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Employing Pre-bureaucratic Structure With A Loose-Tight Governance Model in Local Government to Better Serve Communities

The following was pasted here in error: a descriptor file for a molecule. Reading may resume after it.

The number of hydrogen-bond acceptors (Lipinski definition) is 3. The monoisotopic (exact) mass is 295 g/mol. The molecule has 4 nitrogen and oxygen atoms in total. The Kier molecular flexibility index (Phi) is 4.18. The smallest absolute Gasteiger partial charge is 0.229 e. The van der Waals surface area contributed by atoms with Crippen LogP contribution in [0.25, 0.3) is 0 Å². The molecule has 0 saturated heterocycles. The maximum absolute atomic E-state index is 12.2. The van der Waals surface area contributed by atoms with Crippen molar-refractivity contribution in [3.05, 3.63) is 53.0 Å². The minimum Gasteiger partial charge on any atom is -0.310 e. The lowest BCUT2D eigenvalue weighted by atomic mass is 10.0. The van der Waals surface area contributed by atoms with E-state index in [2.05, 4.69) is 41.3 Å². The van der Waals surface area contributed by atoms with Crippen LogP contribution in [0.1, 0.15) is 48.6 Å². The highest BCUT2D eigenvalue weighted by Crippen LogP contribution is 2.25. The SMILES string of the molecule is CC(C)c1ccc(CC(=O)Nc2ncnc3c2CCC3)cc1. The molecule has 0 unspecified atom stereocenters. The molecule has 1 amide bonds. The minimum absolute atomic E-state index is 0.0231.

For many, the first word that comes to mind when we think of government is “bureaucracy,” and not just because of its literal place in government. Bureaucracy as we know it has a negative connotation, criticized for its inefficiency and inflexibility to individual situations. Within the context of organizational structure, a bureaucracy clearly defines roles and responsibilities within a hierarchy with respect for merit. In a typical bureaucratic structure, there are many levels of management. We can’t escape the endless hierarchy of government at-large. However, why does local government have to be inherently inefficient as a result of the bureaucratic structure it sits below? Anyone who has tried to work with the Philadelphia Mayor’s Office or City Council knows that it is as seemingly impossible to get anything done, as if we were attempting to pass a bill through congress. In society, we fantasize startup culture and its ability to “get stuff done.” Why can’t local government operate like a startup? To best serve its people within the constraints of democracy, local government should employ a pre-bureaucratic structure using loose-tight governance model. A pre-bureaucratic structure is completely centralized, where the leader (in this case the elected official) makes all key decisions through one-on-one conversations. In a loose-tight governance model, there is a balance between control and autonomy where the most importance processes are kept under central control (the elected official), but staff (subordinates, supporting government staff) are given huge amounts of freedom to think outside the box. This approach gives local government officials the freedom and agility to accomplish goals within the context of democracy and the larger structure of government, while empowering government employees to flex their creativity, all working towards serving their communities in a more flexible and efficient way. How else can we use course concepts, such as systems thinking, to improve local government? Can a similar structure and governance model support positive change elsewhere in society?